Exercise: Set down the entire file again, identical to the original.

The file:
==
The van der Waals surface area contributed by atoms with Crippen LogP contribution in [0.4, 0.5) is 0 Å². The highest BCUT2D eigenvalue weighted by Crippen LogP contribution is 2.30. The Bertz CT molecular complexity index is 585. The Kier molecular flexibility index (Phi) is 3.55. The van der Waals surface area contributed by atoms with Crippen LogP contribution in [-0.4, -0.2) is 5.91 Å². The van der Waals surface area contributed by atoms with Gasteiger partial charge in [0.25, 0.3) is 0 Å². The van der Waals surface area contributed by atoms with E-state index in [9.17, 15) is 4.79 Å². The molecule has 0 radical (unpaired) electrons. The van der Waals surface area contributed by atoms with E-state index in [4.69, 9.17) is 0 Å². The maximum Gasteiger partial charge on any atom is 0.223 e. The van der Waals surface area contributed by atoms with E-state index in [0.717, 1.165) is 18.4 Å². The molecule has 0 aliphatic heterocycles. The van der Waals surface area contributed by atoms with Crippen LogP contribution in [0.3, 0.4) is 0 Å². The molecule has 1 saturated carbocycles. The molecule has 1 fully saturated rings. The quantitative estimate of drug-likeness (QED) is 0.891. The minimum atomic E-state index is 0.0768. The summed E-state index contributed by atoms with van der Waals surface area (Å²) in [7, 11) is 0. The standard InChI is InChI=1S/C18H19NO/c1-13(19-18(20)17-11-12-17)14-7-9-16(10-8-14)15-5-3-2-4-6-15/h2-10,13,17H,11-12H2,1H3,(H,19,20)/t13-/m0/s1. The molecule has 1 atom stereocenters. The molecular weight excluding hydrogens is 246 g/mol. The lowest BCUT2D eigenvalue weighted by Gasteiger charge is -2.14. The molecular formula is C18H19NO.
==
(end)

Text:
The van der Waals surface area contributed by atoms with Crippen LogP contribution in [0.4, 0.5) is 0 Å². The highest BCUT2D eigenvalue weighted by Crippen LogP contribution is 2.30. The Bertz CT molecular complexity index is 585. The Kier molecular flexibility index (Phi) is 3.55. The van der Waals surface area contributed by atoms with Crippen LogP contribution in [-0.4, -0.2) is 5.91 Å². The van der Waals surface area contributed by atoms with Gasteiger partial charge in [0.25, 0.3) is 0 Å². The van der Waals surface area contributed by atoms with E-state index in [9.17, 15) is 4.79 Å². The molecule has 0 radical (unpaired) electrons. The van der Waals surface area contributed by atoms with E-state index in [4.69, 9.17) is 0 Å². The maximum Gasteiger partial charge on any atom is 0.223 e. The van der Waals surface area contributed by atoms with E-state index in [0.717, 1.165) is 18.4 Å². The molecule has 0 aliphatic heterocycles. The van der Waals surface area contributed by atoms with Crippen LogP contribution in [0.3, 0.4) is 0 Å². The molecule has 1 saturated carbocycles. The molecule has 1 fully saturated rings. The quantitative estimate of drug-likeness (QED) is 0.891. The minimum atomic E-state index is 0.0768. The summed E-state index contributed by atoms with van der Waals surface area (Å²) in [7, 11) is 0. The standard InChI is InChI=1S/C18H19NO/c1-13(19-18(20)17-11-12-17)14-7-9-16(10-8-14)15-5-3-2-4-6-15/h2-10,13,17H,11-12H2,1H3,(H,19,20)/t13-/m0/s1. The molecule has 1 atom stereocenters. The molecular weight excluding hydrogens is 246 g/mol. The lowest BCUT2D eigenvalue weighted by Gasteiger charge is -2.14. The molecular formula is C18H19NO.